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Following Slash, Spinal Taps Nigel Tufnell (Christophr Guest) makes an appears on stage atop a pile of VWs and notices, "this amplifier has airbags." It's all part of the automakers promotional deal with guitar maker First Act in which guitars are given to those who buy new Volkswagens.
Continuing it's Keep Dreaming of A Better World campaign, Che Magazine gives us yet another thing to dream about when it comes to a better world. That is if you think a better world is made of up female tennis players exchanging shirts at the end of a match. Oh, the things people do for publicity. This comes from our friends over at Duval Guillaume Antwerp.
Yes, it's come full circle. An entity with seemingly no purpose has been hired by one which has a very important purpose, the United Nations. Y&R, which works on the United Nations' Millennium campaign, contacted Greg Goodfried, one of the guys being the 40-video LonelyGirl15 series to see if LonelyGirl15 herself, Jessica Lee Rose, wold be interested in fronting a PSA. The deal was made and the video is now on YouTube for all to see.
While the marriage of LonelyGirl15 with the United Nations might, at first, seem odd, we're thinking it's kinda brilliant. With her following, a generation raised in a world of media vastly different than that of just five years ago, the move shows someone behind this effort truly understands social media and why tonnage television buys aren't always the best thing for getting the word out.
We apologize in advance. We simply cannot help ourselves when it comes to Gary Brolsma and all things Numa Numa. Advertising Age's Bob Garfield took a look at yet another knock off of the Numa Numa video, this time done by a company called Arnet Broadband. The company uses that same catchy tune but fills the video with a Gary Brolsma look-a-like (which they call Garry avoid legal stickiness) and several others whose purpose it is to illustrate the virtues of broadband access and the utter wackiness it provides access to.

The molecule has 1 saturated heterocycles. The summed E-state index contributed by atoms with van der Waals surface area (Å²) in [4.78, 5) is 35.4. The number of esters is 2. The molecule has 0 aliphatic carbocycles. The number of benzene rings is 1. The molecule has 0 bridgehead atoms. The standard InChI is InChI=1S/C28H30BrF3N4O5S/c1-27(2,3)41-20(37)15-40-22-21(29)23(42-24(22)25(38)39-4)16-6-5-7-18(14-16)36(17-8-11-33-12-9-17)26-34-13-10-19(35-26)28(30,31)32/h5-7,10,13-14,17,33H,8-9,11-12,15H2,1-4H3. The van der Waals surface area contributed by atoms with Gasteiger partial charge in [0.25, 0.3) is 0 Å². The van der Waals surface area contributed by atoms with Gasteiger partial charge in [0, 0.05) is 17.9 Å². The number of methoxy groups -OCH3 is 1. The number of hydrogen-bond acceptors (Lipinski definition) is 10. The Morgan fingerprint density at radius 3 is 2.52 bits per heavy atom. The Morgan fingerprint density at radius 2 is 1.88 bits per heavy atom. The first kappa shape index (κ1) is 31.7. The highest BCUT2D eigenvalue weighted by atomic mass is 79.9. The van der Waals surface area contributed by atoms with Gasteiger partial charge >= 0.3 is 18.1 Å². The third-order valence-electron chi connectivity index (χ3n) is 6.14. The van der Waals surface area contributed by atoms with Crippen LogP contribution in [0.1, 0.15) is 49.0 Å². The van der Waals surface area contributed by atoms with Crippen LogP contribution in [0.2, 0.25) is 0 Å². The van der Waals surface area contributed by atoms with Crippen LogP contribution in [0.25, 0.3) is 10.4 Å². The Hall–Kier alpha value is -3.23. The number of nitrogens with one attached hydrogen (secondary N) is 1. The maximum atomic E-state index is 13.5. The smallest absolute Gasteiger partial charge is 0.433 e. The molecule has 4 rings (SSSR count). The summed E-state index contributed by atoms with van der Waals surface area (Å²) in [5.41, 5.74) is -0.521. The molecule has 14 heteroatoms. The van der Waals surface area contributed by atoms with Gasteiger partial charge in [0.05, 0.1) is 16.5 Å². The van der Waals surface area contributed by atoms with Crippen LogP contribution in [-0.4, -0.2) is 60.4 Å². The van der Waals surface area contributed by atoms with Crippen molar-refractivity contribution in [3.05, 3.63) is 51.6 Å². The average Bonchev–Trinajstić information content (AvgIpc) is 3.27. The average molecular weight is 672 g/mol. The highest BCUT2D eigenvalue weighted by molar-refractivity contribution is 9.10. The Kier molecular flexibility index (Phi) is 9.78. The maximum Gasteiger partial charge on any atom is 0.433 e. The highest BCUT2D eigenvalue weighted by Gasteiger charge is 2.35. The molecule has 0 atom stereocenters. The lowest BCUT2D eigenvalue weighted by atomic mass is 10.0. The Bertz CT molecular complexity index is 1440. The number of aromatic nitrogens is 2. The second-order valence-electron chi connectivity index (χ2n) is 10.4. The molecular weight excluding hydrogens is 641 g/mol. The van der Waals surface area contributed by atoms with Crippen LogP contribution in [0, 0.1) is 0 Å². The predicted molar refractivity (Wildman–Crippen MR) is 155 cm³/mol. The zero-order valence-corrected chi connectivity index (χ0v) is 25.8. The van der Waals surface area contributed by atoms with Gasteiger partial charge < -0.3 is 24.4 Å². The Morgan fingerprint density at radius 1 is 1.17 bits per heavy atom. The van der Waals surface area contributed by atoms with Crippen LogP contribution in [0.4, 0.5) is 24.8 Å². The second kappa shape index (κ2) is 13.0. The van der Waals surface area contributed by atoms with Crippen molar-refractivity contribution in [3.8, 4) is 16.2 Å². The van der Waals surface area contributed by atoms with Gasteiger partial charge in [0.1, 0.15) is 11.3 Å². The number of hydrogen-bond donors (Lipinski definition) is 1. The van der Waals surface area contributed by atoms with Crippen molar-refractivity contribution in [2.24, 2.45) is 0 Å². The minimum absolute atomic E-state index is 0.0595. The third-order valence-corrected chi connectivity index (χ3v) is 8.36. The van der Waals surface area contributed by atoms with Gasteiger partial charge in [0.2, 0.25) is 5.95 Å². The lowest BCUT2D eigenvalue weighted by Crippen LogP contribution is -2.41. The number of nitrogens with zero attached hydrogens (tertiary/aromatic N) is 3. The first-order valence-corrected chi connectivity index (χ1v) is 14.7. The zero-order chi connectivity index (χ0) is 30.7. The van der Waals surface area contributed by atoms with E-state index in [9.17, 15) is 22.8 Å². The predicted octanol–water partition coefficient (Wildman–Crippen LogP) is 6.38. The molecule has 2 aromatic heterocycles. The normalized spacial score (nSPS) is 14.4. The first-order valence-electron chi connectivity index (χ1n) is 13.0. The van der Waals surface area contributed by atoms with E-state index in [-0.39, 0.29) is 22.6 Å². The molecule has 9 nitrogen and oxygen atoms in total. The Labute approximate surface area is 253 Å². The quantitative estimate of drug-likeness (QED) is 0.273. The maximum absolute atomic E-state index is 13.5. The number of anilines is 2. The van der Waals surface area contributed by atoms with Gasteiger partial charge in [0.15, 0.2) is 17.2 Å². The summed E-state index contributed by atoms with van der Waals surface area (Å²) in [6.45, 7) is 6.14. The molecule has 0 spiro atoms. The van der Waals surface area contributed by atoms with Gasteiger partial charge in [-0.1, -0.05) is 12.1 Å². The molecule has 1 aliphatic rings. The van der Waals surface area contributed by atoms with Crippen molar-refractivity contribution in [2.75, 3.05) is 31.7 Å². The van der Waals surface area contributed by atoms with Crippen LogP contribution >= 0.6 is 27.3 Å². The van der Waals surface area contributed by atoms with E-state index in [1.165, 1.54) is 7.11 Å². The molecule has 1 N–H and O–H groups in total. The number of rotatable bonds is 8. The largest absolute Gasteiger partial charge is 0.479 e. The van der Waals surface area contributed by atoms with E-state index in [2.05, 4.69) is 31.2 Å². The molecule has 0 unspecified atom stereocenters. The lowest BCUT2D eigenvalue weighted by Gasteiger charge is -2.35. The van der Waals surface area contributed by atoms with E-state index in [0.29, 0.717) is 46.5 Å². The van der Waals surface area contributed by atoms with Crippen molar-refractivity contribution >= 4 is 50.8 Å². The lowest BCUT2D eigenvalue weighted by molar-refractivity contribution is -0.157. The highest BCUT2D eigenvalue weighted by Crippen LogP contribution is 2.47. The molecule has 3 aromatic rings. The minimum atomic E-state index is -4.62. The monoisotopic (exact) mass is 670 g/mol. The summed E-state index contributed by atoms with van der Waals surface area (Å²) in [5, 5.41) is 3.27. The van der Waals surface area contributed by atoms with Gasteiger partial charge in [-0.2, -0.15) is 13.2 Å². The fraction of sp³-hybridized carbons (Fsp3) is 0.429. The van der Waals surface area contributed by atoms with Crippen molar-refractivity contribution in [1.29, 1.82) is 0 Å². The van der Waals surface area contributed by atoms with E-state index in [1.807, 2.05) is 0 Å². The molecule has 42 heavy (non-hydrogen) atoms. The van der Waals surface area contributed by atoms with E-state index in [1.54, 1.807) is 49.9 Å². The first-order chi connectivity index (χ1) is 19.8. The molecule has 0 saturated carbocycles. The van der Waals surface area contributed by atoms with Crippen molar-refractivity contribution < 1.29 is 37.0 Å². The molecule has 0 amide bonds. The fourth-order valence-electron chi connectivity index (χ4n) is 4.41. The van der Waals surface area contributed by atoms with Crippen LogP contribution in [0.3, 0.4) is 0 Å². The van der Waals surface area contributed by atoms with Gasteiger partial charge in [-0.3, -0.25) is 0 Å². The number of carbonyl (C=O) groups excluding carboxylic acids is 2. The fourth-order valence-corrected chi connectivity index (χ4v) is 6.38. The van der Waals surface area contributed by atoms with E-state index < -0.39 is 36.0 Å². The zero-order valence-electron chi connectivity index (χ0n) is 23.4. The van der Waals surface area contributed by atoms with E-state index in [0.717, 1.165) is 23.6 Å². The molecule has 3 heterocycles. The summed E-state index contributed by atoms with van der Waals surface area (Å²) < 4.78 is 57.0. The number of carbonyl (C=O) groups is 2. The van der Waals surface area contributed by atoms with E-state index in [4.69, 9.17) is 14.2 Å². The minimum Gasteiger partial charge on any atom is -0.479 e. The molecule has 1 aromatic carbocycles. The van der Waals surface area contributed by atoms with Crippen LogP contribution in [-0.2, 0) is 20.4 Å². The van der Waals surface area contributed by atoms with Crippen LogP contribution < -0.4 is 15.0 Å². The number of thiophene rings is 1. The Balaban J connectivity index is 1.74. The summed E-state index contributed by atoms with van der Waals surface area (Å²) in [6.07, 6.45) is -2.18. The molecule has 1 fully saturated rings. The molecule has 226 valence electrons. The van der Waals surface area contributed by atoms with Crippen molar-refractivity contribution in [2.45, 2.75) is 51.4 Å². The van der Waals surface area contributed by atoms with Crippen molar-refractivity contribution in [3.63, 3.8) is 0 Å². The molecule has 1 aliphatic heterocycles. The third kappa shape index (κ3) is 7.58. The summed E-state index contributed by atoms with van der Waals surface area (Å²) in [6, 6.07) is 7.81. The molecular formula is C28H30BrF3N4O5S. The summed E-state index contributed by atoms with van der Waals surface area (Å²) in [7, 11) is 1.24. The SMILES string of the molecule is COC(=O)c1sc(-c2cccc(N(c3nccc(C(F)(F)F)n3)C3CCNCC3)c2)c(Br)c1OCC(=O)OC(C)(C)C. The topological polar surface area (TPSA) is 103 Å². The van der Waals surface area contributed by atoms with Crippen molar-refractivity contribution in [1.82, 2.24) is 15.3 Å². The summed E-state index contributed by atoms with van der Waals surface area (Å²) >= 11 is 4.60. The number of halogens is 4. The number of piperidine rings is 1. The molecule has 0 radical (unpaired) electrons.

One might say this is played out with over 3,000 Numa Numa videos out there but the train won't stop. Even Gary himself came back to join th party, albeit with a less organic and far more commercial endeavor. If it works, rinse, repeat.
While George Parker doesn't like the new Eat Like A Snake Commercial for the new Burger King Triple Whopper, we think there was no other possible way to promote a fatburger than with a freaky commercial like this. Atfer all, who in their right mind would want to suck down this 1,000 calorie plus, four inch high burger than a snake? Oh wait, that McDonald's fat kid would love this thing and could probably suck it down in one bite too.
But anyway, Ariel's right when she says "Burger King has successfully spent the last few years integrating itself with pop culture. Nay... BK IS part of pop culture. Unlike the majority of companies...BK refuses to merely be a reaction of what is already taking place. They choose to create the reaction, and fairly intelligently." It's perhaps true the wackiness of all recent Burger King advertising is simply aimed more at creating an odd brand persona than actually trying to sell a burger. But, given the upcoming generation's hatred of "being sold," the odd approach Burger King is taking seems to be an appropriate one.